RICHMOND — The hours between morning prelims and evening finals are an elite swimmer’s sacred time, almost uniformly involving some combination of a large meal, a long nap and a religious avoidance of anything requiring either physical or mental effort.
But when Katie Meili, two-time Olympic medalist, slung her swim bag over her shoulder and headed for the parking lot at Richmond Aquatic Center late Thursday morning — after qualifying third in prelims for the 100-meter breaststroke with a time of 1:08.88 — the meal and the nap were indeed on her agenda, but she also had a sizable block of time carved out for some intensive contemplation of U.S. immigration policy.
Meili, 27, is a second-year student at the Georgetown University Law School, her life these days revolving more around constitutional theory and litigation strategy than stroke-rates and underwater pulls. The Richmond stop on the TYR Pro Swim Series is her first competition of any kind since December and her first long-course event since last summer’s Pan Pacific Championships. On Thursday night, she swam a 1:08.55 in the 100 breast final, finishing fifth, nearly two seconds behind winner Annie Lazor and 3½ seconds off her own career best.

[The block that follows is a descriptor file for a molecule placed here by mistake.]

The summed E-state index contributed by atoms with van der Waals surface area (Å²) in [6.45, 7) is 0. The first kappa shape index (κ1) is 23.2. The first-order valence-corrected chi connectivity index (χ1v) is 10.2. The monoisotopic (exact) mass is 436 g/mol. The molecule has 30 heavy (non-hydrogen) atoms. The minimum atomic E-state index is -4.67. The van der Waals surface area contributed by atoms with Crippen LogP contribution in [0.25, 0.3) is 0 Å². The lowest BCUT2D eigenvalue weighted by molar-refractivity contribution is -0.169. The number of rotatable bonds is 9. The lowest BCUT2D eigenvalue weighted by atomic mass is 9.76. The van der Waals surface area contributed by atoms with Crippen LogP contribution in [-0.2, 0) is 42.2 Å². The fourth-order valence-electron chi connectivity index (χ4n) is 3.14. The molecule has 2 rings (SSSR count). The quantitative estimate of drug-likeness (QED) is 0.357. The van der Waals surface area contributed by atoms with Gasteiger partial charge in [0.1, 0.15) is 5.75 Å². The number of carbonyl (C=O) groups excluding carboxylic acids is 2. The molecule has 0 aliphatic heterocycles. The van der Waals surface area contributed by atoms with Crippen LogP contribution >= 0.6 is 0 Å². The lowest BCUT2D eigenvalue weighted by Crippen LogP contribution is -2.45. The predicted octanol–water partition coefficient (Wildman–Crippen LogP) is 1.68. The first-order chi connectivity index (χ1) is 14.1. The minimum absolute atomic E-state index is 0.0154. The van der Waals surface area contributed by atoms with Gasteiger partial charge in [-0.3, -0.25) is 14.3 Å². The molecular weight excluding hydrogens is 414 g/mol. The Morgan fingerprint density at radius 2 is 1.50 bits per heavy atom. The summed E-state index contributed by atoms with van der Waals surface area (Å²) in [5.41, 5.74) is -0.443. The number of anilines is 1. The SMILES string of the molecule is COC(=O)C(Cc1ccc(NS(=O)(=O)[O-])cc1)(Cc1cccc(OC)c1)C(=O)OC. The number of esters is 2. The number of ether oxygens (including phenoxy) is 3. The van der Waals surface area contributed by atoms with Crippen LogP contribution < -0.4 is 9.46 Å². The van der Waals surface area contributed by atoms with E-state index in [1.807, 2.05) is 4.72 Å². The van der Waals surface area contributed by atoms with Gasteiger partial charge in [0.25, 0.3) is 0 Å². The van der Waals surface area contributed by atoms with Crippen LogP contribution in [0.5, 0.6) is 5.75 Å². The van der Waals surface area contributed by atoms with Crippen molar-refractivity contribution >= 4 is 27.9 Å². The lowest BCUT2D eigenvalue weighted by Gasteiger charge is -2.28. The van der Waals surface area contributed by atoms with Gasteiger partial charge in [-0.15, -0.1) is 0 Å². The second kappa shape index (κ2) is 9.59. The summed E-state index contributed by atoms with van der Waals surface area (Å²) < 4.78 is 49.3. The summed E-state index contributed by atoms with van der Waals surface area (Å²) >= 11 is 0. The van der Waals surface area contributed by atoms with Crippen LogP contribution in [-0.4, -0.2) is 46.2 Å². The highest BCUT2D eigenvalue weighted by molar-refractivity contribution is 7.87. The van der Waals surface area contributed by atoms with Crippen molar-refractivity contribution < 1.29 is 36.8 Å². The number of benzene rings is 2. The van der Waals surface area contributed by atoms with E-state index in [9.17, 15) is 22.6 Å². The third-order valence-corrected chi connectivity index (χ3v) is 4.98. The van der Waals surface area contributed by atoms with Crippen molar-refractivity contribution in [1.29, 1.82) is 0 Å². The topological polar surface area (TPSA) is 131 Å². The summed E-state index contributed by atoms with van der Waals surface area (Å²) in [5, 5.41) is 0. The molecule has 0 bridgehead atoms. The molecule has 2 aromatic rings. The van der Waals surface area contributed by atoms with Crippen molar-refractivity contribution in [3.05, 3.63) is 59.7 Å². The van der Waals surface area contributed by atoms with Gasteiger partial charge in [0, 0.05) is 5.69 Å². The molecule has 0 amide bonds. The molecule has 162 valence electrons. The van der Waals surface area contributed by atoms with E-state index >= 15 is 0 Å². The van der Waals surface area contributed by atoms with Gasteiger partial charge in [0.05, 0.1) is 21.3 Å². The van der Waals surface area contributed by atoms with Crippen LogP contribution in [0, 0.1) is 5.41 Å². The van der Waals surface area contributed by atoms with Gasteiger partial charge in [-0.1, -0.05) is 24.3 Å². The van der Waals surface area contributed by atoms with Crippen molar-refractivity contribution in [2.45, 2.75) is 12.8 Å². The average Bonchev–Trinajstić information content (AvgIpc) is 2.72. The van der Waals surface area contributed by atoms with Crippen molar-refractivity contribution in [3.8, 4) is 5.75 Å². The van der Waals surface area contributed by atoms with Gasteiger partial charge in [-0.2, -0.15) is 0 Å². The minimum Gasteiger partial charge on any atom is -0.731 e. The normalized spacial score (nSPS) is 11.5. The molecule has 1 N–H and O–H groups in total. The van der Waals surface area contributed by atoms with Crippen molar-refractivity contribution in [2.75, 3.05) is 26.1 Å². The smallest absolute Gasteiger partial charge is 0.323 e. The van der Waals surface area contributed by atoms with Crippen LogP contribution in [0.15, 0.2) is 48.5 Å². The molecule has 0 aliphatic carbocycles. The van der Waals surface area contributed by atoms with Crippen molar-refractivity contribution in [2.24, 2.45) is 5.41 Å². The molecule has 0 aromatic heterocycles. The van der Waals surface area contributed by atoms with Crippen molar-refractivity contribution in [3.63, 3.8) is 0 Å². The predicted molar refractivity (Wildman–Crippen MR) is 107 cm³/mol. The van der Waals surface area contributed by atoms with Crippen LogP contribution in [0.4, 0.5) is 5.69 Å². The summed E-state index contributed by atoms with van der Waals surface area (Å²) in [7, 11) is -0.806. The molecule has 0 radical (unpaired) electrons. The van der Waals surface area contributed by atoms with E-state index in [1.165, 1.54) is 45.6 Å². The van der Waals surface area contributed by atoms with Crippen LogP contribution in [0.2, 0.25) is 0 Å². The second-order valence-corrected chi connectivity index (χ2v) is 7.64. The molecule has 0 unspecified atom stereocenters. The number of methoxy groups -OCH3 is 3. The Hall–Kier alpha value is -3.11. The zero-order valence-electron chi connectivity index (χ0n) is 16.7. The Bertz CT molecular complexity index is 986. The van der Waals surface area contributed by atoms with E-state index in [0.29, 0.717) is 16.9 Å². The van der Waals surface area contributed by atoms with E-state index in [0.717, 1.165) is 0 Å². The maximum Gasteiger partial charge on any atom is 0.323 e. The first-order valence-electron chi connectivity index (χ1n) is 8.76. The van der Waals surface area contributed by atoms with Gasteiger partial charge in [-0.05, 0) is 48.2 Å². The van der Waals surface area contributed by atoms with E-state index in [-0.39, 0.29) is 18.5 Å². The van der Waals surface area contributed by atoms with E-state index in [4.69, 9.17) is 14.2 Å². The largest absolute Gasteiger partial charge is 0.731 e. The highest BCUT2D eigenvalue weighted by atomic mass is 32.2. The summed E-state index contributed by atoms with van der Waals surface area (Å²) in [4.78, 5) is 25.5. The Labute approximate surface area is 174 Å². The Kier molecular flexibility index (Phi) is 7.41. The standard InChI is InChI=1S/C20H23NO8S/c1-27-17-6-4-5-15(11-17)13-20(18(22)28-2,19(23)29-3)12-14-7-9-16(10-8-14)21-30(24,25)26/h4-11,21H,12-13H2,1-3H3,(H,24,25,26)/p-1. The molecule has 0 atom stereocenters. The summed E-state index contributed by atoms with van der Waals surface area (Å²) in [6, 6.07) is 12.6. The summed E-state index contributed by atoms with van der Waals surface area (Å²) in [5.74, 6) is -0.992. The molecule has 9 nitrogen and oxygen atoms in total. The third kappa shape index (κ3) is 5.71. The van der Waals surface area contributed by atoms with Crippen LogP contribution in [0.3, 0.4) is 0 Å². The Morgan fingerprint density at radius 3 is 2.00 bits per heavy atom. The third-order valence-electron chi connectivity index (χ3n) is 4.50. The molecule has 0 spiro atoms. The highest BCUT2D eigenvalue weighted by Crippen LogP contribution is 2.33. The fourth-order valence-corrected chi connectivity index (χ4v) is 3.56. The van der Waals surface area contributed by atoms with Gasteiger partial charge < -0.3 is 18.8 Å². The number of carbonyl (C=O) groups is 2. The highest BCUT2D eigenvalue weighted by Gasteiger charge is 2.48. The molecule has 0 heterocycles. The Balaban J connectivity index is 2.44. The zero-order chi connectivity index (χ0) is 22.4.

“I know that I need to work on [gaining] speed and power in the next few weeks,” she said. “The goal was just to put my stroke together here in a long-course pool.”
On Friday, Meili will swim the 50-meter breaststroke, prelims and finals, and also file a paper, due that day for her class on national security law, on “President Trump’s Declaration of a National Emergency at the Mexican Border, and the Congressional Response.” She spent most of Wednesday afternoon working on the paper before packing two backpacks — one for her swim gear, the other for her laptop — and making the roughly two-hour drive from Georgetown to Richmond.
“I’ve been coming to meets so long now,” she said, “it took me about three minutes to pack my swim bag without forgetting anything.”
Meili, who won bronze at the 2016 Rio de Janeiro Olympics in the 100-meter breaststroke and gold as the breaststroke leg of Team USA’s victorious 4x100 medley relay, hasn’t retired from swimming — at least not yet — but the demands of law school have forced some difficult choices of late, which more often than not fall on the side of school instead of sport.
Her performances last summer at U.S. nationals and Pan-Pacs earned her a spot on the U.S. team for this summer’s world championships, but instead of traveling to Gwangju, South Korea, with the national team in July, she will stay back to intern at the Washington office of the Jones Day law firm and prepare for her final year of law school.
“It was a really hard decision,” Meili said of turning down the spot. “But I knew I wasn’t going to be able to give 100 percent to work and 100 percent to training. I respect the sport too much and respect my teammates and competitors too much to take a spot and show up at worlds without knowing I’m at my best. I didn’t think that was fair for me to do.”